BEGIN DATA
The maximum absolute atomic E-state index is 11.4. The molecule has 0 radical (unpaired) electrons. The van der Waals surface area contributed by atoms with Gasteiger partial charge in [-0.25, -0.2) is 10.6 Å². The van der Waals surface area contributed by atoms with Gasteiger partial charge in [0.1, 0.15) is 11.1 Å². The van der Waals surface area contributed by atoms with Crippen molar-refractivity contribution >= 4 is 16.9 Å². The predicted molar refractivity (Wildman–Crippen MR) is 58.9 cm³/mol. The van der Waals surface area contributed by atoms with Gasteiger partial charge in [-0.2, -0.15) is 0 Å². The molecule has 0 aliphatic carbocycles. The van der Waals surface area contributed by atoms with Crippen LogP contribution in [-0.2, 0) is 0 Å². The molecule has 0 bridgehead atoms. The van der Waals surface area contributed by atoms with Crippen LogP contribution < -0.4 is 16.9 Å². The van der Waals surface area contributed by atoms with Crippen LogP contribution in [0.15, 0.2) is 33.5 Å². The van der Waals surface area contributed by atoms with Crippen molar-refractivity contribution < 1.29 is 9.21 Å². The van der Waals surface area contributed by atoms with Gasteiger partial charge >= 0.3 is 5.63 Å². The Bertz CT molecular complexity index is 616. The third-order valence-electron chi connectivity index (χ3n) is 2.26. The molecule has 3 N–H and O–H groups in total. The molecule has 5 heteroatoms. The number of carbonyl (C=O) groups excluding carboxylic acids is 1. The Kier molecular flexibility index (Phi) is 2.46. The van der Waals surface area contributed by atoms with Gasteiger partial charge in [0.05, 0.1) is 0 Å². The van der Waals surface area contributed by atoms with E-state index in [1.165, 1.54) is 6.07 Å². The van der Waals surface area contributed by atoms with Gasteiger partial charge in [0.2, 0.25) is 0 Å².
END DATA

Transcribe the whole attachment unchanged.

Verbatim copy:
The maximum absolute atomic E-state index is 11.4. The molecule has 0 radical (unpaired) electrons. The van der Waals surface area contributed by atoms with Gasteiger partial charge in [-0.25, -0.2) is 10.6 Å². The van der Waals surface area contributed by atoms with Gasteiger partial charge in [0.1, 0.15) is 11.1 Å². The van der Waals surface area contributed by atoms with Crippen molar-refractivity contribution >= 4 is 16.9 Å². The predicted molar refractivity (Wildman–Crippen MR) is 58.9 cm³/mol. The van der Waals surface area contributed by atoms with Gasteiger partial charge in [-0.2, -0.15) is 0 Å². The molecule has 0 aliphatic carbocycles. The van der Waals surface area contributed by atoms with Crippen LogP contribution in [-0.2, 0) is 0 Å². The molecule has 0 bridgehead atoms. The van der Waals surface area contributed by atoms with Crippen LogP contribution < -0.4 is 16.9 Å². The van der Waals surface area contributed by atoms with Crippen LogP contribution in [0.15, 0.2) is 33.5 Å². The van der Waals surface area contributed by atoms with Crippen molar-refractivity contribution < 1.29 is 9.21 Å². The van der Waals surface area contributed by atoms with Gasteiger partial charge >= 0.3 is 5.63 Å². The Bertz CT molecular complexity index is 616. The third-order valence-electron chi connectivity index (χ3n) is 2.26. The molecule has 3 N–H and O–H groups in total. The molecule has 5 heteroatoms. The number of carbonyl (C=O) groups excluding carboxylic acids is 1. The Kier molecular flexibility index (Phi) is 2.46. The van der Waals surface area contributed by atoms with Gasteiger partial charge in [0.05, 0.1) is 0 Å². The van der Waals surface area contributed by atoms with E-state index in [1.165, 1.54) is 6.07 Å². The van der Waals surface area contributed by atoms with Gasteiger partial charge in [0.2, 0.25) is 0 Å².